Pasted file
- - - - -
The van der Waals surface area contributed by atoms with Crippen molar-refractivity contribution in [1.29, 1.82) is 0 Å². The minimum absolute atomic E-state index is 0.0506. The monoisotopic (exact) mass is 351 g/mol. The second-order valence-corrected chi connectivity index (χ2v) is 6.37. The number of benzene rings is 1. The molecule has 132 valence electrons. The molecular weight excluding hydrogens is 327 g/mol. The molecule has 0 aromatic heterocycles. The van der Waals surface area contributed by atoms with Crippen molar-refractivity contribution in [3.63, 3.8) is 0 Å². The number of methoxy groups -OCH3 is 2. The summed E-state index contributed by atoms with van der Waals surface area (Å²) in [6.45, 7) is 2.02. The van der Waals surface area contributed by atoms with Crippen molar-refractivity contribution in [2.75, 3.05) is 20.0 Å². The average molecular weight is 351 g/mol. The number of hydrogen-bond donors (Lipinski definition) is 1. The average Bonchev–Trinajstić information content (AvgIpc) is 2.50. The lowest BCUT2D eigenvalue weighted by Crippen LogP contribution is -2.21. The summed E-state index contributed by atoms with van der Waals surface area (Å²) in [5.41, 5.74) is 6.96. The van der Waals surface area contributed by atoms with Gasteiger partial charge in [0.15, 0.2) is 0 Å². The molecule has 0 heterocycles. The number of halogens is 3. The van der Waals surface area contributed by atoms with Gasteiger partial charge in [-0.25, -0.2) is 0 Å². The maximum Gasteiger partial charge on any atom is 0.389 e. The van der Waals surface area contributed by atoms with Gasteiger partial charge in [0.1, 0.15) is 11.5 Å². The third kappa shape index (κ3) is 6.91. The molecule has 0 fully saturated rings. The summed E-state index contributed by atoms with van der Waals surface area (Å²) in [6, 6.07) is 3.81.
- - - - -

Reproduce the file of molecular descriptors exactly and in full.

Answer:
The van der Waals surface area contributed by atoms with Crippen molar-refractivity contribution in [1.29, 1.82) is 0 Å². The minimum absolute atomic E-state index is 0.0506. The monoisotopic (exact) mass is 351 g/mol. The second-order valence-corrected chi connectivity index (χ2v) is 6.37. The number of benzene rings is 1. The molecule has 132 valence electrons. The molecular weight excluding hydrogens is 327 g/mol. The molecule has 0 aromatic heterocycles. The van der Waals surface area contributed by atoms with Crippen molar-refractivity contribution in [3.63, 3.8) is 0 Å². The number of methoxy groups -OCH3 is 2. The summed E-state index contributed by atoms with van der Waals surface area (Å²) in [6.45, 7) is 2.02. The van der Waals surface area contributed by atoms with Crippen molar-refractivity contribution in [2.75, 3.05) is 20.0 Å². The average molecular weight is 351 g/mol. The number of hydrogen-bond donors (Lipinski definition) is 1. The average Bonchev–Trinajstić information content (AvgIpc) is 2.50. The lowest BCUT2D eigenvalue weighted by Crippen LogP contribution is -2.21. The summed E-state index contributed by atoms with van der Waals surface area (Å²) in [5.41, 5.74) is 6.96. The van der Waals surface area contributed by atoms with Gasteiger partial charge in [0.15, 0.2) is 0 Å². The molecule has 0 heterocycles. The number of halogens is 3. The van der Waals surface area contributed by atoms with Gasteiger partial charge in [-0.25, -0.2) is 0 Å². The maximum Gasteiger partial charge on any atom is 0.389 e. The van der Waals surface area contributed by atoms with Gasteiger partial charge in [0.1, 0.15) is 11.5 Å². The third kappa shape index (κ3) is 6.91. The molecule has 0 fully saturated rings. The summed E-state index contributed by atoms with van der Waals surface area (Å²) in [6, 6.07) is 3.81.